careful about flooding global markets with dollars while the world
struggles to restore economic stability and get growth back on track.
President Barack Obama put forward his top economic officials to try to reassure China that the U.S. will not let huge budget
deficits or runaway inflation jeopardize the value of Chinese
Two more Web sites dedicated to social networking went offline in China
on Tuesday amid tightening controls that have blocked Facebook, Twitter
and other popular sites that offered many Chinese a rare taste of free
China's motivations to boost the global standing of the yuan stem from
the same concerns as its calls for a new reserve currency. Greater use
of the yuan in trade would improve the competitiveness of Chinese
exporters by reducing transaction costs and currency risks. By
internationalizing the yuan China can also begin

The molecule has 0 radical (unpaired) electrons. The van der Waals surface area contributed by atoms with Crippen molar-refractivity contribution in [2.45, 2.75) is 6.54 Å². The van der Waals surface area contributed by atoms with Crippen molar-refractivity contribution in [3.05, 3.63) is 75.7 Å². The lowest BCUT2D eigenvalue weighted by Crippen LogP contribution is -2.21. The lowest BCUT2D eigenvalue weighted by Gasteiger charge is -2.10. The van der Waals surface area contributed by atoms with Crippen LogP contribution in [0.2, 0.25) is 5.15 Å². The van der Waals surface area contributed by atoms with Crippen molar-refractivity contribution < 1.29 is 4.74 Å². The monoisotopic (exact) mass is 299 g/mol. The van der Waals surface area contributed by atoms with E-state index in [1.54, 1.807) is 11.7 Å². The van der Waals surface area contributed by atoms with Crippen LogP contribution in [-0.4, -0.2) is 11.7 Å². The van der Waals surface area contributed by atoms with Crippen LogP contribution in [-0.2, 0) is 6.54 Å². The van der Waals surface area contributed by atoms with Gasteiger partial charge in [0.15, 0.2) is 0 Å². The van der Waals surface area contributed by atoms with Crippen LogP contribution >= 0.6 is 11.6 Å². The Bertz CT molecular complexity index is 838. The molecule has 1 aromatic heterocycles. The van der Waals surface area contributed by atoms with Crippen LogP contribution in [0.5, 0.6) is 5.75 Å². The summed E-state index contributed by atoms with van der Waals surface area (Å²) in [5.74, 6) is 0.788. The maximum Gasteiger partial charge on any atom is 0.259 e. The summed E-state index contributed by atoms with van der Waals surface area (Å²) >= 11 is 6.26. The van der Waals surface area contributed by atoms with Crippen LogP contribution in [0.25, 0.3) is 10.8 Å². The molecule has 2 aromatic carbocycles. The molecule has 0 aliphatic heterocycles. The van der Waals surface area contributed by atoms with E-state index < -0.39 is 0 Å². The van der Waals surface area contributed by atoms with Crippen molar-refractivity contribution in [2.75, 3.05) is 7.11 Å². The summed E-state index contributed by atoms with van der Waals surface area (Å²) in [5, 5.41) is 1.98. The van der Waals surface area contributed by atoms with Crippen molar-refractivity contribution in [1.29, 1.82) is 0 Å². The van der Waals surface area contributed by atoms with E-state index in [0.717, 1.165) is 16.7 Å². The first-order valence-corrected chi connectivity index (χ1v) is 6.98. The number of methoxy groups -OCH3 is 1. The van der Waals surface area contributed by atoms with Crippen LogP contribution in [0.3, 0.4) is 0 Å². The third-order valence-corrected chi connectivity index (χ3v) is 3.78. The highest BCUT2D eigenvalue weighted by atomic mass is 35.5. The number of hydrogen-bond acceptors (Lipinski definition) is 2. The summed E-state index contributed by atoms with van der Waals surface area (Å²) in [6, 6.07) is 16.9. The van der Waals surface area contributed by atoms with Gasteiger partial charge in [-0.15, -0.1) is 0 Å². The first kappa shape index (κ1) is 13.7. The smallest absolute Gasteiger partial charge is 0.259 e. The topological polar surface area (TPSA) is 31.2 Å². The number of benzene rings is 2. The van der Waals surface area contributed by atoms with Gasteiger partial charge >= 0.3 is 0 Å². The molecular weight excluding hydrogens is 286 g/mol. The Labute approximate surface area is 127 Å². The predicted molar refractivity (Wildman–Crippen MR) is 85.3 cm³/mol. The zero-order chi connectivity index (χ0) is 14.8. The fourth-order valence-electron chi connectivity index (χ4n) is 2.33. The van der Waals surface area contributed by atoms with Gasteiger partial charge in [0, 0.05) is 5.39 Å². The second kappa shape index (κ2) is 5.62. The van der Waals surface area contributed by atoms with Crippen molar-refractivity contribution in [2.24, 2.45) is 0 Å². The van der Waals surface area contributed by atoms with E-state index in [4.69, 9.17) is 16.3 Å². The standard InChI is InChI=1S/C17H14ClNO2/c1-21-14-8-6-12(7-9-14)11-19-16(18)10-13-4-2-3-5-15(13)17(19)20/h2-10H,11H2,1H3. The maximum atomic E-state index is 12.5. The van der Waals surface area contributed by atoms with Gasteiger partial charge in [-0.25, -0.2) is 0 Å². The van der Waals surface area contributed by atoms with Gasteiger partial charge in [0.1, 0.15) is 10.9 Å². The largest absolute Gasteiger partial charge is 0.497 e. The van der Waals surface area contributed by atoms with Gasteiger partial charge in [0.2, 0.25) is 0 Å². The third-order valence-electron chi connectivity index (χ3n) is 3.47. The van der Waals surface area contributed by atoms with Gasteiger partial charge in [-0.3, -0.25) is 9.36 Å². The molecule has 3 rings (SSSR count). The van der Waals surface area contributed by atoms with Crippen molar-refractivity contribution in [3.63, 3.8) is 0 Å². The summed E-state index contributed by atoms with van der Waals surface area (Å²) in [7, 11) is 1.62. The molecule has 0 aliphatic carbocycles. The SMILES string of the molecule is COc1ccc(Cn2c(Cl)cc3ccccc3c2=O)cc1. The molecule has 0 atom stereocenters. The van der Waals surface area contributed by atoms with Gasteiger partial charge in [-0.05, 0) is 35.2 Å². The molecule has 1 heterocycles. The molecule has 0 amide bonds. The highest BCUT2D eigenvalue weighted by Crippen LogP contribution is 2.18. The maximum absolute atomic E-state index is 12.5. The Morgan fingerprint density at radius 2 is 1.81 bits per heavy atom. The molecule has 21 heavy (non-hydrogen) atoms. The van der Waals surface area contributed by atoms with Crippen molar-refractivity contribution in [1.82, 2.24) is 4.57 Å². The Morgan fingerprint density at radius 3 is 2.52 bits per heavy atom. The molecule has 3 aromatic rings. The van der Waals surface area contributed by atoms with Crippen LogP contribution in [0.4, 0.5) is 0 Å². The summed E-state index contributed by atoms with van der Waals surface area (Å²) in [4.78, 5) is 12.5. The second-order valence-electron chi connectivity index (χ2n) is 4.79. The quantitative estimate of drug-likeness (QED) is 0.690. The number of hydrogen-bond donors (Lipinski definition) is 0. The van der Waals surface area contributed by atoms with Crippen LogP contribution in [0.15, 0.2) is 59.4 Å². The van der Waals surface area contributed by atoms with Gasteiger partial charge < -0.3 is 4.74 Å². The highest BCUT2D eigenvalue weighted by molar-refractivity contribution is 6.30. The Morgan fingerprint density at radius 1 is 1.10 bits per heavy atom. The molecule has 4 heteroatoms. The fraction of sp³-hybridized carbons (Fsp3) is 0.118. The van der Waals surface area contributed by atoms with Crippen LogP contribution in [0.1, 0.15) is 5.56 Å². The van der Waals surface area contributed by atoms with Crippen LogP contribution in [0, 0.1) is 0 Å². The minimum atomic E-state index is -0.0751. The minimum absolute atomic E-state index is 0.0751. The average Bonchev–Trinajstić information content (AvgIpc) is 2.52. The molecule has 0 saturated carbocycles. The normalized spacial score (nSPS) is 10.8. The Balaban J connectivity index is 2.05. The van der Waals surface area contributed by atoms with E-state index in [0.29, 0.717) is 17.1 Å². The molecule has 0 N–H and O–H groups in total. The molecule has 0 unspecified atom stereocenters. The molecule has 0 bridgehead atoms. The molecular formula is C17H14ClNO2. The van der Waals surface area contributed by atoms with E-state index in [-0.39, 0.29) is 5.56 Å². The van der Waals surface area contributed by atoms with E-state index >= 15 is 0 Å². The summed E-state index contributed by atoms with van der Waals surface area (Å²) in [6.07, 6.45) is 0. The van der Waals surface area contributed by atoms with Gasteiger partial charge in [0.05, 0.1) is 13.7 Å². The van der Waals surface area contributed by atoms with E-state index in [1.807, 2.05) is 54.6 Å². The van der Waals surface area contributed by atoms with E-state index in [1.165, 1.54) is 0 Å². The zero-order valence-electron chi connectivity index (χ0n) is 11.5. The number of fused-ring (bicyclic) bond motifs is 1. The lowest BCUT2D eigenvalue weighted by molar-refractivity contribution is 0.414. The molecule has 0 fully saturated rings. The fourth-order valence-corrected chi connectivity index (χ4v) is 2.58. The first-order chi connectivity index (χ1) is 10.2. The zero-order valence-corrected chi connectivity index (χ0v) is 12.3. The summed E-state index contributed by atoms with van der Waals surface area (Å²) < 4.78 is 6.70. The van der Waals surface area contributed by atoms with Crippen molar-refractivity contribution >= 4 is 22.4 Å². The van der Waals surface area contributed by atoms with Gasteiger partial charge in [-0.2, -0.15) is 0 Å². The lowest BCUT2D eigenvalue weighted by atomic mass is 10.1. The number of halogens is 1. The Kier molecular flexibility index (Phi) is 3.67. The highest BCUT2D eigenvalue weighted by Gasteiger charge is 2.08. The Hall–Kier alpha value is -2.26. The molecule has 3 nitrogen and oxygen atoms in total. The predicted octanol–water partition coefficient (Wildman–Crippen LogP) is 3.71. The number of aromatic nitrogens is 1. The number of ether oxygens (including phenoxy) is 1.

extricating itself from the "dollar trap," in which the country,
through its trade, amasses giant surpluses of dollars, which forces it
to invest in dollar assets.
China looks set to hit its full-year growth target of 8% after a surprisingly strong second quarter notable for a surge in investment driven by powerful fiscal and monetary stimulus.
Annual gross domestic product growth accelerated in the second quarter to 7.9 percent from 6.1 percent in the first quarter, making China the best-performing major economy and reinforcing hopes that the world economy is pulling out of its deepest recession in 80 years.
Al-Qaeda has vowed to avenge the deaths of Muslims in China's Urumqi city by targeting the country's workforce in northwest Africa.
The call for reprisals against China has come from Algerian-based Al-Qaeda, the South China Morning Post said, summarising the intelligence report by London-based risk analysis firm Stirling Assynt.